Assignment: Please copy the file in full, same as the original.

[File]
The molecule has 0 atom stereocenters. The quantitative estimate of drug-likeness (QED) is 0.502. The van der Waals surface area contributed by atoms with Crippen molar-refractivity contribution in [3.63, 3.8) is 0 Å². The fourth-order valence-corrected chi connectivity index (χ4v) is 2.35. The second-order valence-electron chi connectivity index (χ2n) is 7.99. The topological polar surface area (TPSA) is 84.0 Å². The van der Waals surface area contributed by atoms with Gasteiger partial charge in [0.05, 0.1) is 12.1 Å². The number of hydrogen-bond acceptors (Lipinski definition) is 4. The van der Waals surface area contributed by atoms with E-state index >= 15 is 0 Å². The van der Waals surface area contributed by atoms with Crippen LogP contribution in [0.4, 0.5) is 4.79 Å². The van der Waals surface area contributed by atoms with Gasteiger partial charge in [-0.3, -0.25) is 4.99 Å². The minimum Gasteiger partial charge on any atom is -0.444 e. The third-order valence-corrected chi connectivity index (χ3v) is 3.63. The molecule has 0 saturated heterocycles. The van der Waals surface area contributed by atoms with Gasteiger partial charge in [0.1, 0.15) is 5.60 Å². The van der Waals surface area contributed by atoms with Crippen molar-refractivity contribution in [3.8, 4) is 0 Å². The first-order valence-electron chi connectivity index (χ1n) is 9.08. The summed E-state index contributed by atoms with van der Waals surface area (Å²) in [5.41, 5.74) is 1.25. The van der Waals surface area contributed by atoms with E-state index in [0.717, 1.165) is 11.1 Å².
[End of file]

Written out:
The molecule has 0 atom stereocenters. The quantitative estimate of drug-likeness (QED) is 0.502. The van der Waals surface area contributed by atoms with Crippen molar-refractivity contribution in [3.63, 3.8) is 0 Å². The fourth-order valence-corrected chi connectivity index (χ4v) is 2.35. The second-order valence-electron chi connectivity index (χ2n) is 7.99. The topological polar surface area (TPSA) is 84.0 Å². The van der Waals surface area contributed by atoms with Gasteiger partial charge in [0.05, 0.1) is 12.1 Å². The number of hydrogen-bond acceptors (Lipinski definition) is 4. The van der Waals surface area contributed by atoms with E-state index >= 15 is 0 Å². The van der Waals surface area contributed by atoms with Crippen LogP contribution in [0.4, 0.5) is 4.79 Å². The van der Waals surface area contributed by atoms with Gasteiger partial charge in [-0.3, -0.25) is 4.99 Å². The minimum Gasteiger partial charge on any atom is -0.444 e. The third-order valence-corrected chi connectivity index (χ3v) is 3.63. The molecule has 0 saturated heterocycles. The van der Waals surface area contributed by atoms with Gasteiger partial charge in [0.1, 0.15) is 5.60 Å². The van der Waals surface area contributed by atoms with Crippen molar-refractivity contribution in [3.8, 4) is 0 Å². The first-order valence-electron chi connectivity index (χ1n) is 9.08. The summed E-state index contributed by atoms with van der Waals surface area (Å²) in [5.41, 5.74) is 1.25. The van der Waals surface area contributed by atoms with E-state index in [0.717, 1.165) is 11.1 Å².